Mark 7:31-37

Sept. 6, 2015


A mother and her three-year-old son were playing in the front yard. There were squeals and giggles galore. Dad came to the door and asked them to play a bit more quietly so he could get his work done.

The three-year-old put his hands on his hips and said indignantly, “Daddy, I don’t do quiet!” That is true of a lot of three-year-olds. They don’t do quiet.

A cartoon shows a large van. On the side are the warnings, “Danger! Explosives!” Inside are two men. The driver of the van turns to his buddy and says with a sigh, “I used to drive a school bus, but I had to give it up because of my nerves!”

Many of you parents and grandparents will understand.

A man was getting a haircut. He asked the barber when would be the best time to bring in his two-year-old son.

Without hesitation, the barber answered, “When he’s four.”

Children are a challenge.

One of the things you notice immediately about children is that they have a deep-seated need to be the center of attention. Toddlers love to “perform” for parents and grandparents. One of their favorite phrases is, “Mommy, Daddy look at me! Look at me!” One mark of emotional maturity is the ability to not be the center of attention. To empathize with others. To both give and receive.

It’s a sign of Jesus’ self-assurance and spiritual depth that he didn’t like to draw attention to himself. Until the last week of his life, Jesus generally kept out of the spotlight. Whenever he felt that his miracles were attracting too much attention, he moved on. In Mark 7, we read, “Then Jesus left the vicinity of Tyre and went through Sidon, down to the Sea of Galilee and into the region of the Decapolis.”

Before this time, Jesus had been traveling through many well populated areas, performing many miracles. And each time, he tried to keep these events quiet. It never worked, but still he tried. Then in today’s lesson, Mark tells us that Jesus and his disciples left the city of Tyre and went into the region of the Decapolis. The key thing to understand here is that this was about an eight-month journey. For eight months, Mark does not record Jesus doing any public ministry. For eight months, he traveled through large and small towns, without drawing any attention to himself.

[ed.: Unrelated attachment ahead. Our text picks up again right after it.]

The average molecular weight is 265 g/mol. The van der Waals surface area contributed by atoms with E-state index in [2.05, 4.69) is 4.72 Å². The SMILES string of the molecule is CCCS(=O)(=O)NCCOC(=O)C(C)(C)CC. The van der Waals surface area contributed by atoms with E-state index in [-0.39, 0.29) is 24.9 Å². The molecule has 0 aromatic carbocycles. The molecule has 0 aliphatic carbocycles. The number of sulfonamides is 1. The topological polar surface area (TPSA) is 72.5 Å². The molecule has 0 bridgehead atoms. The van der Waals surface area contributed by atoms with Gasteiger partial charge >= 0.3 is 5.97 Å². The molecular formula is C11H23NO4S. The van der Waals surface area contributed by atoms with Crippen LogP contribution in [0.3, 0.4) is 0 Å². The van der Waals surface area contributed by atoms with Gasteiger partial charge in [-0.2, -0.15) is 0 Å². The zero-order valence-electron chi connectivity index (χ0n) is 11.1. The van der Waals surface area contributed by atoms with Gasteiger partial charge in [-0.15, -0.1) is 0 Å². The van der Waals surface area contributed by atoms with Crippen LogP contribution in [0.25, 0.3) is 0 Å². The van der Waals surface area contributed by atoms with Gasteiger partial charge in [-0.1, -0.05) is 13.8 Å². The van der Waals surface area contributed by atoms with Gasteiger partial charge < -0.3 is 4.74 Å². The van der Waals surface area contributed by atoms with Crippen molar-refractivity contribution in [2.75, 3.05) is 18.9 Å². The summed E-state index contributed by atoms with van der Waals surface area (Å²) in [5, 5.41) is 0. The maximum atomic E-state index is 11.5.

But then he comes to a town where the people want something from him. Mark doesn’t say whether Jesus was planning on doing any works of healing in the region of the Decapolis or not. He may have still wished to remain out of the spotlight. But his reputation had spread even to that distant place. When he arrived there, people were waiting for him and they brought to him a man who could not hear and could hardly talk. They begged him to place his hand on the man.

For people with disabilities, attention is a two-edged sword. We tend to respond to those who are different by either ignoring them or paying too much attention to them. Every disabled person can tell tales of being overlooked by others. They can also tell tales of being teased, ridiculed, harassed, pitied and fussed over. Did the deaf man want to speak to Jesus? Or was the crowd making him the unwilling center of attention?

A few years ago, Cathie Gandel and her husband moved to Japan for a business assignment. As a very tall, white woman, Cathie attracted a lot of negative attention. She tried very hard to learn the language and cultural traditions of her new country. But she was the frequent target of stares, giggles, and rude comments. In a culture as homogeneous as Japan’s, it is no surprise to learn that the Japanese word for “different” is the same as the Japanese word for “wrong.”

People who are different from the norm, whether through their ideas, appearance, or abilities, are often made to feel as if they are wrong.

Note Jesus’ compassion in this passage. He could have scored big points with the crowd if he had performed a spectacular miracle right here. Get the crowd excited! Get some more buzz going on! But that’s not what Jesus did. Verse 33 tells us that Jesus took the man aside, away from the crowd. It’s as if Jesus is saying to the man, “I know all this attention is embarrassing to you. Don’t worry, I’m not going to use you for some public spectacle. This is just between you, me, and my Heavenly Father.”